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10/16/96 LAUREL MOTORS v. AIRWAYS TRANSPORTATION

October 16, 1996

LAUREL MOTORS, INC., PLAINTIFF-APPELLANT,
v.
AIRWAYS TRANSPORTATION GROUP OF COMPANIES, INC., AIRWAYS RENT A CAR COMPANY, AIRWAYS LEASING, INC., AIRWAYS RENT A CAR SYSTEM, ASTOR CHAUFFEURED LIMOUSINE, O'HARE VALET PARKING, LEASED CAR SALES, INC., JAMES COUVALL, PETER LEEB, LAWRENCE WRIGHT, BRIAN BARRISH, PETER NATHON, SIR MANAGEMENT, INC., BRYSSON CARE, INC., MARC ZARANSKY, MICHAEL ZARANSKY, DAVID ZARANSKY, VALET AUTOMOBILE LEASING, INC., HEDCO, A PARTNERSHIP, AND RIDGEVIEW MOTORS, INC., DEFENDANTS-APPELLEES.



Appeal from the Circuit Court of Du Page County. No. 95--L--769. Honorable Robert K. Kilander, Judge, Presiding. This Opinion Substituted for Withdrawn Rule 23 Order.

Released for Publication December 5, 1996.

The Honorable Justice Inglis delivered the opinion of the court: Bowman and Doyle, JJ., concur.

The opinion of the court was delivered by: Inglis

JUSTICE INGLIS delivered the opinion of the court:

Plaintiff, Laurel Motors Inc., appeals for the second time from an order of the circuit court of Du Page County. In the first appeal, plaintiff challenged the circuit court's order directing it to assign and deliver certificates of origin for four automobiles to defendant, Bank One. We dismissed that appeal for lack of jurisdiction. Plaintiff next asked leave to file an interlocutory appeal from the entry of summary judgment in favor of Bank One. We denied that request for leave to appeal. Plaintiff now appeals an order granting summary judgment in favor of SIR Management, Inc., Brysson Care, Inc., Bryan Barrish, Peter Leeb, Hedco Partnership, and Lawrence Wright (lessees) on counts I, II, and VII of plaintiff's third amended complaint in replevin. We affirm.

Plaintiff is a corporation engaged in the sale of new automobiles. Between January 31, 1995, and March 16, 1995, Leased Car Sales (LCS) entered into an agreement with plaintiff to purchase four new automobiles for a total purchase price of $349,833, which automobiles are the subject of the present controversy.

Prior to January 1995, plaintiff and LCS had a previous relationship in which LCS had purchased between 50 and 150 luxury vehicles from plaintiff. LCS would contact plaintiff by telephone and order a specific make and model of vehicle. Plaintiff would locate a vehicle matching LCS' request and prepare the necessary documentation.

Plaintiff would then transfer possession of the vehicle to LCS, often allowing LCS several days to make the necessary payments. Plaintiff did not sign a security agreement with LCS. Plaintiff would, however, retain a certificate of origin for the vehicle until LCS' checks had cleared the bank.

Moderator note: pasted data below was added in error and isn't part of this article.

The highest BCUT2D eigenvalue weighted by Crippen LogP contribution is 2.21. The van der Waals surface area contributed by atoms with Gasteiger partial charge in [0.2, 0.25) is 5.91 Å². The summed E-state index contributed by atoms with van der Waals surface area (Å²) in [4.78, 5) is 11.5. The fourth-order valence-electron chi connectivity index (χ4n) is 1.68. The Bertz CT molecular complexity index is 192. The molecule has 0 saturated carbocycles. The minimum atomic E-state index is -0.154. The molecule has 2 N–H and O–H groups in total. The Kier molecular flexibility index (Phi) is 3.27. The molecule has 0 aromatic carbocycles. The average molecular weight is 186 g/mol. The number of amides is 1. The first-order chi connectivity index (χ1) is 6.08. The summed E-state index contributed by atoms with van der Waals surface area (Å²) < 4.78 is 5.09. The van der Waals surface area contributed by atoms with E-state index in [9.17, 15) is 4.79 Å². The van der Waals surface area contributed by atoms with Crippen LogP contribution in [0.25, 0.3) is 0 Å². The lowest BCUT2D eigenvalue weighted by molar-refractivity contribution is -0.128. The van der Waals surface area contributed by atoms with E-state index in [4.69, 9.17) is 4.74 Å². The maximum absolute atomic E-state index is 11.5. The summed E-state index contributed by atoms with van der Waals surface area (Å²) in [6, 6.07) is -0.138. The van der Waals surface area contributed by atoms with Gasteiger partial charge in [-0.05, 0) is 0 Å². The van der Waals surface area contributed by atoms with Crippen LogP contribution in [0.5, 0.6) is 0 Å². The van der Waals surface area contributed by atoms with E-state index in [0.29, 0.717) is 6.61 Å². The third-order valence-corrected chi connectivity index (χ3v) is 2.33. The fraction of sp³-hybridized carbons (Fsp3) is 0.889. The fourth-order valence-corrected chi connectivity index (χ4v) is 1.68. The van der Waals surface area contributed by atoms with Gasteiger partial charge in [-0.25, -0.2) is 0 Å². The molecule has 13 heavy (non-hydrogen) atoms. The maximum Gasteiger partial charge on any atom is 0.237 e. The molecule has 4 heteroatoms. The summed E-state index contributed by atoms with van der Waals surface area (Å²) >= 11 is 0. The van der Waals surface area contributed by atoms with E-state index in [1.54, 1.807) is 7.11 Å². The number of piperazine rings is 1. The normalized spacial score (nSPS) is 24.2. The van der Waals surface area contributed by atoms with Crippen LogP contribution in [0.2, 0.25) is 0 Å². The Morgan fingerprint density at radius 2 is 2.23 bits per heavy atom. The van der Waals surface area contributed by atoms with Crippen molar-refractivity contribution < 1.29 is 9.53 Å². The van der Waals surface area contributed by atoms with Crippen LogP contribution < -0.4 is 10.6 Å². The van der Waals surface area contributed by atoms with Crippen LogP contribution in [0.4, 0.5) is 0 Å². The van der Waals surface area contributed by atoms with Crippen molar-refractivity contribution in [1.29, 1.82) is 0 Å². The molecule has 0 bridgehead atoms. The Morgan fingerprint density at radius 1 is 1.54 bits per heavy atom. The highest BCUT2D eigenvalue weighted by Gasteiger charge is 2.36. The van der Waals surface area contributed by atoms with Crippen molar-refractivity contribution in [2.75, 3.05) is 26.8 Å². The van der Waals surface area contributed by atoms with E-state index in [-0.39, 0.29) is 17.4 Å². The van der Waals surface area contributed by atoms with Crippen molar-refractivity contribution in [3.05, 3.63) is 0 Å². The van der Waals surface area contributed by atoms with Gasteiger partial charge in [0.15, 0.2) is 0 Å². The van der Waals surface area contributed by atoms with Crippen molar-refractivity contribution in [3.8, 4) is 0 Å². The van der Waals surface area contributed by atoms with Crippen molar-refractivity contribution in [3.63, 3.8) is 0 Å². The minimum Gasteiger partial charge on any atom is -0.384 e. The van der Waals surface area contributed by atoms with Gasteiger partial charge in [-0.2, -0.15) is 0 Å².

The present controversy began when lessees approached LCS about leasing several luxury automobiles. LCS contacted plaintiff and ordered four automobiles. LCS then contacted Valet Auto Leasing (VAL), a company in the business of arranging leases for second-party financial institutions. LCS asked VAL to prepare a Bank One lease and other appropriate forms for the sale and lease of the subject vehicles.

VAL forwarded to Bank One a copy of the Bank One lease, a copy of the certificate of origin, and additional information it received from LCS. After Bank One approved the lessees' credit, it issued a check payable to VAL for the purchase of the subject vehicles.

After receiving payment from Bank One, VAL drafted and delivered checks payable to LCS for each of the subject vehicles. LCS was then responsible for tendering those monies to plaintiff for the subject vehicles.

In February and March 1995, plaintiff delivered possession of the subject vehicles to LCS and, in several cases, directly to Bank One's lessees. The vehicles actually delivered by plaintiff had the following vehicle identification numbers (VINs): (1) WDBFA76E4SF110048 (048); (2) WDBGA51E8SA234692 (692); (3) WDBEA66E3SC212531 (531); and (4) WDBGA43E2SA239071 (071). While there is some dispute regarding certain VINs, the parties agree that the above VINs accurately represent the vehicles actually in the possession of the lessees.

LCS tendered three checks for three of the above automobiles (VINs 048, 692, and 071). LCS did not tender payment on the remaining automobile (VIN 531). Plaintiff presented the checks submitted by LCS, but the checks were returned for insufficient funds. In the interim, LCS transferred the vehicles to Bank One for what appears to be a total purchase price of $294,000.

On April 7, 1995, plaintiff filed a complaint in replevin, seeking possession of the subject vehicles. The trial court entered a replevin order, and plaintiff began repossessing the vehicles. Bank One and the lessees, however, all filed a motion to intervene and a motion to dismiss the replevin action. On April 24, 1995, the trial court entered an order requiring plaintiff to return the vehicles that it had repossessed and ...


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